design addict is rich

Perry King designed the valentine typewriter with Ettore Sotsass.
his studio King-Miranda designed this light:


Elio Martinelli bubble lamp

This man said this:

describe your style, like a good friend of yours would describe it.

I truly believe that our duty as an architect or a designer is to design
things which attract luck, rooms which protect people...
I don’t design things in any style, even less so in any fashion style,
I design things for life states.

designed this house:

designed this:


and this room divider.

and said this:

you have spent a lot of time in asia and you know the spiritual values of those
cultures very well. do you think that they tend to fuse with our wasteful
western culture, or do you think there is another possibility?


the thing about asia which interested me wasn’t so much the spirituality
as the sensorial approach, the rituals...there is nothing spiritual in spirituality.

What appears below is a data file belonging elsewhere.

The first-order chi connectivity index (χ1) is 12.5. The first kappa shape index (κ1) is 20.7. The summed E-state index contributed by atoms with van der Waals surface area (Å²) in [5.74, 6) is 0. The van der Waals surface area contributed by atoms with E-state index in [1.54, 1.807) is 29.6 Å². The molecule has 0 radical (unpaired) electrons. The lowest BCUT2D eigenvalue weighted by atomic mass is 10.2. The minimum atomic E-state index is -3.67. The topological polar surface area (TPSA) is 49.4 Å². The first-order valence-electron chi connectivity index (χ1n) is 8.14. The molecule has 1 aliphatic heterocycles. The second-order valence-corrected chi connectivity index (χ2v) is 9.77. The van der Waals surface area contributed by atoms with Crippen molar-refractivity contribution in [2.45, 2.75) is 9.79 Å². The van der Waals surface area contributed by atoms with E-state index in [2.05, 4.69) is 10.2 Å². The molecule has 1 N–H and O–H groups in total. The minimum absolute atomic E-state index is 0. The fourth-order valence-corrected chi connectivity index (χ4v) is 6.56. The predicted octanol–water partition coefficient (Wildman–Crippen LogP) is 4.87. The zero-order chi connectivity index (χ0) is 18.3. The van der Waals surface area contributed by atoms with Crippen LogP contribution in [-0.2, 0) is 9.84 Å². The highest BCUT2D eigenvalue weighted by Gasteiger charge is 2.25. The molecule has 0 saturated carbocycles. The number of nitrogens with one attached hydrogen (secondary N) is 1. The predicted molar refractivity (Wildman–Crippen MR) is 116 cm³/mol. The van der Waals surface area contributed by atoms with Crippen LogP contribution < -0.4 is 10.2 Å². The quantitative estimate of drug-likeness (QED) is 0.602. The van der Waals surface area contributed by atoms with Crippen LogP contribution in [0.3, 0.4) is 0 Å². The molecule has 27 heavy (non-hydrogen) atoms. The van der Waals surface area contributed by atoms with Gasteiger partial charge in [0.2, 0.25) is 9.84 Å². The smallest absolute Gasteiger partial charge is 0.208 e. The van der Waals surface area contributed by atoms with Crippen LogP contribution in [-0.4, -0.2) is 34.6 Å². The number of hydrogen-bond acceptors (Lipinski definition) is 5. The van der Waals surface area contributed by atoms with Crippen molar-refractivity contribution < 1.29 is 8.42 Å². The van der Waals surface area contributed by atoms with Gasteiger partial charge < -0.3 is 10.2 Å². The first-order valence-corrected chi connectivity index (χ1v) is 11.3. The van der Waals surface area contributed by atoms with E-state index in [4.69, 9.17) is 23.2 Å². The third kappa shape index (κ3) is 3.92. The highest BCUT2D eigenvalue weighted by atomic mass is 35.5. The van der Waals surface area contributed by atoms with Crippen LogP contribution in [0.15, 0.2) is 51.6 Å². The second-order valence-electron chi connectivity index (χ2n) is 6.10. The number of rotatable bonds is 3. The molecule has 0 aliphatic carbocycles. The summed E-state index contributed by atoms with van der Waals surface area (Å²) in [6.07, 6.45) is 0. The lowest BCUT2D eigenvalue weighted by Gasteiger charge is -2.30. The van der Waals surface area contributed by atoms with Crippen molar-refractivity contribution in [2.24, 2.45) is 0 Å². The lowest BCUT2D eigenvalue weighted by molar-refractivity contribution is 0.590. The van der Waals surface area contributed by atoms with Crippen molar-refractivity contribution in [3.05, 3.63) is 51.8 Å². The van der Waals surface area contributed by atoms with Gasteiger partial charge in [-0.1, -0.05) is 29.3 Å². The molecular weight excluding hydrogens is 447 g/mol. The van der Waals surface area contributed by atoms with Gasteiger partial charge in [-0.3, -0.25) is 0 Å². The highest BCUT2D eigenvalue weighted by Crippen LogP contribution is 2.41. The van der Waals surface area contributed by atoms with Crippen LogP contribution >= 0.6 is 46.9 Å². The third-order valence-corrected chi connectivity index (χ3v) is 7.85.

the word spirituality was invented in the 19th century. I hate that word...
it is finding a way to forget the existential disaster, it is a series of rituals,
which correspond to the cosmos and they are rituals which
depend on your social class, the weather,
the relationship to animals-- this interests me. I think that any attempt
to integrate into the modern world can only be "pay attention to life",
existence, but not afterlife.

on the news they said that italians are afraid of unemployment,
criminality and pollution. what are you afraid of regarding
the future?


I think that the future doesn’t exist. what we think of today as the future isn’t the future.
people are always afraid of the future, and the future has always been a disaster.
like the present is a disaster. but rhetoric about the future bothers me,
because almost everything we do today we say we’re doing for the future.
the future is here now, let’s try to get organized now.
I don’t care about the future at all.

Magnetic bracelet
Terrence Kelleman, 2002
Held together by its own magnetic force, this bracelet is designed to form angular shapes around the wrist. The bracelet consists of 50 individual magnets, which can be adjusted to fit men or women simply by removing excess pieces. The incredible strength serves not only as a simple linking mechanism, but also provides hours of entertainment or relaxation for nervous fingers. Warning: These magnets are very strong; those using a pacemaker should avoid them. Keep 5 inches from computer disks, credit cards and any ferric recording devices.